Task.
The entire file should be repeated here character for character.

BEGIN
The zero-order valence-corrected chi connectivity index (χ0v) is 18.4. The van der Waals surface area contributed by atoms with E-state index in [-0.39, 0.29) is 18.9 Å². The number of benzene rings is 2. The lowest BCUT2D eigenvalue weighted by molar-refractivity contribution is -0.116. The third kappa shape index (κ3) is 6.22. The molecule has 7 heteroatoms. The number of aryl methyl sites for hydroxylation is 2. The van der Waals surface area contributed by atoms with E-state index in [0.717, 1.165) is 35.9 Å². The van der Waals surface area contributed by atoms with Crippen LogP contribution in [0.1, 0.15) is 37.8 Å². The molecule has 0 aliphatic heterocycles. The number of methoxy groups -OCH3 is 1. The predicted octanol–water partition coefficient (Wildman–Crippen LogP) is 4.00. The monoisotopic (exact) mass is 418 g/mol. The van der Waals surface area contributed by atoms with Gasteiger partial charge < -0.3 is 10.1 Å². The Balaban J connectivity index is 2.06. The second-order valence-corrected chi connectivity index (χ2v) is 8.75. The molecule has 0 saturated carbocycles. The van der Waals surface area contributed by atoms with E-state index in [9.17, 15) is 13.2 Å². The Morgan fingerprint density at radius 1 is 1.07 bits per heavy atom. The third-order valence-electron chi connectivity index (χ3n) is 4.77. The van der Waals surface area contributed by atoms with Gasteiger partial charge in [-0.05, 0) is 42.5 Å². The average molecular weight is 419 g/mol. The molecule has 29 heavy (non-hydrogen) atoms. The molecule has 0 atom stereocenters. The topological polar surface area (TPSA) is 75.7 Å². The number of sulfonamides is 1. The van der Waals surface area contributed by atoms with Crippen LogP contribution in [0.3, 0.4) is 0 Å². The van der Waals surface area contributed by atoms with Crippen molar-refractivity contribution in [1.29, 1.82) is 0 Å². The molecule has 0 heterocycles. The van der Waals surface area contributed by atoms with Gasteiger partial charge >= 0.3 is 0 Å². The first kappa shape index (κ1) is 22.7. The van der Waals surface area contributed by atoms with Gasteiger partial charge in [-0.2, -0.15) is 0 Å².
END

The zero-order valence-corrected chi connectivity index (χ0v) is 18.4. The van der Waals surface area contributed by atoms with E-state index in [-0.39, 0.29) is 18.9 Å². The number of benzene rings is 2. The lowest BCUT2D eigenvalue weighted by molar-refractivity contribution is -0.116. The third kappa shape index (κ3) is 6.22. The molecule has 7 heteroatoms. The number of aryl methyl sites for hydroxylation is 2. The van der Waals surface area contributed by atoms with E-state index in [0.717, 1.165) is 35.9 Å². The van der Waals surface area contributed by atoms with Crippen LogP contribution in [0.1, 0.15) is 37.8 Å². The molecule has 0 aliphatic heterocycles. The number of methoxy groups -OCH3 is 1. The predicted octanol–water partition coefficient (Wildman–Crippen LogP) is 4.00. The monoisotopic (exact) mass is 418 g/mol. The van der Waals surface area contributed by atoms with Gasteiger partial charge < -0.3 is 10.1 Å². The Balaban J connectivity index is 2.06. The second-order valence-corrected chi connectivity index (χ2v) is 8.75. The molecule has 0 saturated carbocycles. The van der Waals surface area contributed by atoms with E-state index in [9.17, 15) is 13.2 Å². The Morgan fingerprint density at radius 1 is 1.07 bits per heavy atom. The third-order valence-electron chi connectivity index (χ3n) is 4.77. The van der Waals surface area contributed by atoms with Gasteiger partial charge in [-0.05, 0) is 42.5 Å². The average molecular weight is 419 g/mol. The molecule has 29 heavy (non-hydrogen) atoms. The molecule has 0 atom stereocenters. The topological polar surface area (TPSA) is 75.7 Å². The number of sulfonamides is 1. The van der Waals surface area contributed by atoms with Crippen LogP contribution in [0.3, 0.4) is 0 Å². The van der Waals surface area contributed by atoms with Crippen molar-refractivity contribution in [1.29, 1.82) is 0 Å². The molecule has 0 heterocycles. The van der Waals surface area contributed by atoms with Gasteiger partial charge >= 0.3 is 0 Å². The first kappa shape index (κ1) is 22.7. The van der Waals surface area contributed by atoms with Gasteiger partial charge in [-0.2, -0.15) is 0 Å².